Millions More Smokers Should Be Screened for Lung Cancer—Even if They Quit Long Ago

The American Cancer Society released new guidance on who should get yearly scans for lung cancer, the leading cause of cancer death around the world

Doctor looking at x-ray scan of lungs with patient
Patients who are at high risk of lung cancer can get screened with low-dose computed tomography (CT) scans. Prapass Pulsub / Getty Images

Current and former heavy smokers—even those who stopped smoking years ago—should get annual scans for lung cancer as they age, according to new guidelines released last week by the American Cancer Society (ACS). Under the updated criteria, an additional five million people in the United States are now advised to get screened for the disease.

The group recommends that anyone between 50 and 80 years old who currently smokes or used to smoke should undergo a low-dose computed tomography (CT) scan every year—even if they have no symptoms of lung cancer.

More specifically, the guidance applies to anyone in that age range with a 20 pack-year or greater history of smoking, a calculation that accounts for how many cigarettes they smoked during their lifetime. For example, someone with a 20 pack-year history could have smoked one pack per day for 20 years, or two packs per day for ten years.

With the change, the organization hopes doctors will be able to catch cases of lung cancer sooner, when they have a better chance of treating the disease and preventing it from spreading. In the long run, the guidance is meant to reduce the number of people who die from lung cancer.

In the U.S., lung cancer kills more people than prostate, colon and breast cancers combined. More than 136,000 people died from lung cancer in 2020, according to the most recent data available from the Centers for Disease Control and Prevention (CDC). Lung cancer is the leading cause of cancer death around the world.

Previously, the ACS’s screening guidelines were aimed at people between 55 and 74 years old with a 30 pack-year history. They also only applied to those who had quit smoking within the last 15 years. Now, the group says screening should not depend on how long ago a person stopped smoking.

This change reflects the latest in lung cancer research. Studies suggest the risk of developing lung cancer does not disappear with time after quitting. Instead, risk increases with age, even for people who gave up smoking 15 or more years in the past.

“Lung cancer is a disease of the elderly, and so, basically, your risk starts becoming greatest once you’re in your 60s,” says William Dahut, the ACS’s chief scientific officer, to CNN’s Jacqueline Howard.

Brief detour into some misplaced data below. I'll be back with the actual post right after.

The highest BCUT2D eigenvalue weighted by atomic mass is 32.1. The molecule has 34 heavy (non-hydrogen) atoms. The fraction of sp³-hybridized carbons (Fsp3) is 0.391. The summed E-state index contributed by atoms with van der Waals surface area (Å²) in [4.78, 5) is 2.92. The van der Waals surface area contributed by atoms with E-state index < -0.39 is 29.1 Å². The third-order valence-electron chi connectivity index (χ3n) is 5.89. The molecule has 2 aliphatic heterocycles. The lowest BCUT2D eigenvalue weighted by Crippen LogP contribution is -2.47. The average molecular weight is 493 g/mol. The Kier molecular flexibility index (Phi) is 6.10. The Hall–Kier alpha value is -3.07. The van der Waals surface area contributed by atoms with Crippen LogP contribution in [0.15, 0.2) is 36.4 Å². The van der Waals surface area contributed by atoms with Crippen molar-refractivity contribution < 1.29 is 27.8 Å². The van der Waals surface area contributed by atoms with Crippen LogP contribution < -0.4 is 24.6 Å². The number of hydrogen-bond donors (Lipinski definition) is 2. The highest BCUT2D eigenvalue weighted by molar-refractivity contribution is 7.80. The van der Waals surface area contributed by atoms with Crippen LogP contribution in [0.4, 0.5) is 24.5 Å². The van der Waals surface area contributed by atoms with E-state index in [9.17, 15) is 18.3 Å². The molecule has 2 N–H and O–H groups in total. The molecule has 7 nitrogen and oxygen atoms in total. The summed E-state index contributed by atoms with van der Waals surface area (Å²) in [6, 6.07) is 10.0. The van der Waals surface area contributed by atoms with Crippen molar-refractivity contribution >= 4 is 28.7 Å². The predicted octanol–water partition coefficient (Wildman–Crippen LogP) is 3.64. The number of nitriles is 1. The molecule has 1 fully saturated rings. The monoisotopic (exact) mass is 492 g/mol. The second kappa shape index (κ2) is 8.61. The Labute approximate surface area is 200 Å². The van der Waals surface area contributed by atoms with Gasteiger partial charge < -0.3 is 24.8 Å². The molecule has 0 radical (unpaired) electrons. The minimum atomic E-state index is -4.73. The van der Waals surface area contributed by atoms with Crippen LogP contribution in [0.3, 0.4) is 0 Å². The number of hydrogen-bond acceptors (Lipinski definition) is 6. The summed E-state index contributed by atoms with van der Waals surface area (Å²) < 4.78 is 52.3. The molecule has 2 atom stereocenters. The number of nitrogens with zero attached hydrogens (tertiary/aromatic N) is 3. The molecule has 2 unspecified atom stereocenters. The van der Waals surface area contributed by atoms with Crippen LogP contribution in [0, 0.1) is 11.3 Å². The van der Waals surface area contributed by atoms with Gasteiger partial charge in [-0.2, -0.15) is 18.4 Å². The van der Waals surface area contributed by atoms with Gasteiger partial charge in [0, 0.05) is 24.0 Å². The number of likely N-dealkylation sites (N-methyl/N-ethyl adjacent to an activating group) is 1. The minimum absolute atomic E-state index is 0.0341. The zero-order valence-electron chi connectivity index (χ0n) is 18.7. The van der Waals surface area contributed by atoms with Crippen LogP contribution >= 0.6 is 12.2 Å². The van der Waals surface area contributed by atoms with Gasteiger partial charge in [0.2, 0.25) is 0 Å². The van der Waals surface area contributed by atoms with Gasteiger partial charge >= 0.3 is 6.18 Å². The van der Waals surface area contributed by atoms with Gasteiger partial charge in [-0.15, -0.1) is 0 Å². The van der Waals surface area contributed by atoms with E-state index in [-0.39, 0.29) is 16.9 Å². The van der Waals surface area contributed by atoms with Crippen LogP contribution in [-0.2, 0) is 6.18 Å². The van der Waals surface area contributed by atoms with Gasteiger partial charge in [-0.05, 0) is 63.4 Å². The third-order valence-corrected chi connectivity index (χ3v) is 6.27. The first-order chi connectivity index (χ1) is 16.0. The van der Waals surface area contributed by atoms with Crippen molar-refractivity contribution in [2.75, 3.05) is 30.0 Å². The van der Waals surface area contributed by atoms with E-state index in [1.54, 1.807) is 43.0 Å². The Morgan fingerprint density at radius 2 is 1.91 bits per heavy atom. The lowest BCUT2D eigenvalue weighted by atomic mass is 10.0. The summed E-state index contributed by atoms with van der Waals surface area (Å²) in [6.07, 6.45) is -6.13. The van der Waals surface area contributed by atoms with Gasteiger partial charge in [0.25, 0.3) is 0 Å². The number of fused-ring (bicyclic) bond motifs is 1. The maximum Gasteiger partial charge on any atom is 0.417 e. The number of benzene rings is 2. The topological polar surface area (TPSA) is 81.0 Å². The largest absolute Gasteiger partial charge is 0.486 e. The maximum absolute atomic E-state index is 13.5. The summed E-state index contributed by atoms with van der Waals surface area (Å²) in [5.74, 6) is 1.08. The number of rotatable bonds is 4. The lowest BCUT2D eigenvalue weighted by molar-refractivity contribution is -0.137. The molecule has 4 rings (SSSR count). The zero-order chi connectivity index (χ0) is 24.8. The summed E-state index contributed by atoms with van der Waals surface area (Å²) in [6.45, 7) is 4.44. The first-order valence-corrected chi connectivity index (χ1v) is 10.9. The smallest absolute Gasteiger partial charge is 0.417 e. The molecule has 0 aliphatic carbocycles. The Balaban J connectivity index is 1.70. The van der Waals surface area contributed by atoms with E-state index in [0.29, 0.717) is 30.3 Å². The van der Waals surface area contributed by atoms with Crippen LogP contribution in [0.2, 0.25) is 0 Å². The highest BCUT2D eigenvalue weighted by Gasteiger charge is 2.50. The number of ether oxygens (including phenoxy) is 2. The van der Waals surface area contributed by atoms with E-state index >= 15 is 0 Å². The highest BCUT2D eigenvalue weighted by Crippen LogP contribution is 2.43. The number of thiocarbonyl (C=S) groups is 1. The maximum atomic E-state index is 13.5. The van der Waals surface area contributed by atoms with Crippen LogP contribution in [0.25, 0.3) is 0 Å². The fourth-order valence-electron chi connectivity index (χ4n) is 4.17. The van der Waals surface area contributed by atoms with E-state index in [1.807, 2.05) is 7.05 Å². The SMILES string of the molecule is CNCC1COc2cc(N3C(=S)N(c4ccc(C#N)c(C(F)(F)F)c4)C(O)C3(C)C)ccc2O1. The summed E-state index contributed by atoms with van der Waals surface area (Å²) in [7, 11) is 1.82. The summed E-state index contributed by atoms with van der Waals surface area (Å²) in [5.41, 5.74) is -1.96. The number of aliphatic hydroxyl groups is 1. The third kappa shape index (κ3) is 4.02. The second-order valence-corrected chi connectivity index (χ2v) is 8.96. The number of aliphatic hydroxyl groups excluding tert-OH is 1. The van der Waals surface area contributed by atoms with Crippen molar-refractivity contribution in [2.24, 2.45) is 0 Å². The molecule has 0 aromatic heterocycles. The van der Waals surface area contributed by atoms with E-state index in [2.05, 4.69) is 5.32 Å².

To illustrate this point, the ACS gave the example of a business executive in her 50s who smoked two packs a day in high school, college and graduate school but quit at age 30.

“Even though the time she smoked feels in the distant past, she still has a smoking history of 20 pack-years, and her risk of lung cancer will never be as low as a person her age who never smoked,” says Arif Kamal, the ACS’s chief patient officer, in a statement.

Right now, very few Americans get screened for lung cancer—an estimated 5.8 percent of eligible patients nationally. But lung cancer screening can help reduce the risk of death by up to 20 percent.

“Screening works by finding dangerous cancers before they do dangerous things,” says Daniel Boffa, a thoracic surgeon at Yale School of Medicine and Smilow Cancer Hospital, to Health’s Sherri Gordon.

It’s not clear why more people aren’t being scanned for lung cancer, but a lack of awareness may be partially to blame, according to informal surveys.

“We asked people if they had heard about [lung cancer screenings]. Nobody had,” says Chi-Fu Jeffrey Yang, a thoracic surgeon at Massachusetts General Hospital, to NBC News’ Linda Carroll. “But everybody had heard about mammograms for breast cancer, colonoscopies for colorectal cancer and Pap smears for cervical cancer.”

Even some primary care physicians were confused about who needs lung cancer screenings, per NBC News. But the ACS hopes its new guidelines will help clear up these and other issues and, ultimately, “make a real difference in saving lives,” as the report’s lead author, Robert Smith, ACS senior vice president for early cancer detection science, says in a statement.

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